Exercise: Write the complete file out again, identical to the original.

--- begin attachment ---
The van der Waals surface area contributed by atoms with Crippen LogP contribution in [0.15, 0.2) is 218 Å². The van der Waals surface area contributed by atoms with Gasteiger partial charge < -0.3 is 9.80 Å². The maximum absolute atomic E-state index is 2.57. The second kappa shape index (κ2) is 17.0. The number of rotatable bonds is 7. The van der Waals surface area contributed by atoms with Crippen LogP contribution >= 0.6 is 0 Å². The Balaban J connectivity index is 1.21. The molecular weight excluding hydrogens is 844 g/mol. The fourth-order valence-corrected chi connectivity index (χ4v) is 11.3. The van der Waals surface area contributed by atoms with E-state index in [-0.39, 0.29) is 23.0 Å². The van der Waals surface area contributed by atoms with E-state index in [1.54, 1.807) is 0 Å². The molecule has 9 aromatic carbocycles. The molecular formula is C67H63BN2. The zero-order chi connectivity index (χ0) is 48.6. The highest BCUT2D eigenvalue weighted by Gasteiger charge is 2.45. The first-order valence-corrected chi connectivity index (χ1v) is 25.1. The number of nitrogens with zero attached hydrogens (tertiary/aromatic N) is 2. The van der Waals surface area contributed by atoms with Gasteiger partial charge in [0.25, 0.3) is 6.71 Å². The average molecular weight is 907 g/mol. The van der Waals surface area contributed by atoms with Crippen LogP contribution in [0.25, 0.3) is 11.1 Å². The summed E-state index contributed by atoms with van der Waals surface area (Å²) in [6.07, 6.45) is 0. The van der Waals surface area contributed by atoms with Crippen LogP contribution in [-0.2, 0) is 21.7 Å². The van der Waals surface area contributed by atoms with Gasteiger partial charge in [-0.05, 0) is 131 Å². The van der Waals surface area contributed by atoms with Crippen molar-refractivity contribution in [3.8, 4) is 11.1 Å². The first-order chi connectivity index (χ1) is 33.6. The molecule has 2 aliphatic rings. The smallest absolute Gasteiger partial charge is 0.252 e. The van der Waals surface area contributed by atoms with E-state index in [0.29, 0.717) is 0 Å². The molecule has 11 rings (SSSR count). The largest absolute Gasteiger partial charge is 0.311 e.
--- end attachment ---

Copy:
The van der Waals surface area contributed by atoms with Crippen LogP contribution in [0.15, 0.2) is 218 Å². The van der Waals surface area contributed by atoms with Gasteiger partial charge < -0.3 is 9.80 Å². The maximum absolute atomic E-state index is 2.57. The second kappa shape index (κ2) is 17.0. The number of rotatable bonds is 7. The van der Waals surface area contributed by atoms with Crippen LogP contribution >= 0.6 is 0 Å². The Balaban J connectivity index is 1.21. The molecular weight excluding hydrogens is 844 g/mol. The fourth-order valence-corrected chi connectivity index (χ4v) is 11.3. The van der Waals surface area contributed by atoms with E-state index in [-0.39, 0.29) is 23.0 Å². The van der Waals surface area contributed by atoms with E-state index in [1.54, 1.807) is 0 Å². The molecule has 9 aromatic carbocycles. The molecular formula is C67H63BN2. The zero-order chi connectivity index (χ0) is 48.6. The highest BCUT2D eigenvalue weighted by Gasteiger charge is 2.45. The first-order valence-corrected chi connectivity index (χ1v) is 25.1. The number of nitrogens with zero attached hydrogens (tertiary/aromatic N) is 2. The van der Waals surface area contributed by atoms with Gasteiger partial charge in [0.25, 0.3) is 6.71 Å². The average molecular weight is 907 g/mol. The van der Waals surface area contributed by atoms with Crippen LogP contribution in [0.25, 0.3) is 11.1 Å². The summed E-state index contributed by atoms with van der Waals surface area (Å²) in [6.07, 6.45) is 0. The van der Waals surface area contributed by atoms with Crippen LogP contribution in [-0.2, 0) is 21.7 Å². The van der Waals surface area contributed by atoms with Gasteiger partial charge in [-0.05, 0) is 131 Å². The van der Waals surface area contributed by atoms with Crippen molar-refractivity contribution in [3.8, 4) is 11.1 Å². The first-order chi connectivity index (χ1) is 33.6. The molecule has 2 aliphatic rings. The smallest absolute Gasteiger partial charge is 0.252 e. The van der Waals surface area contributed by atoms with E-state index in [0.29, 0.717) is 0 Å². The molecule has 11 rings (SSSR count). The largest absolute Gasteiger partial charge is 0.311 e.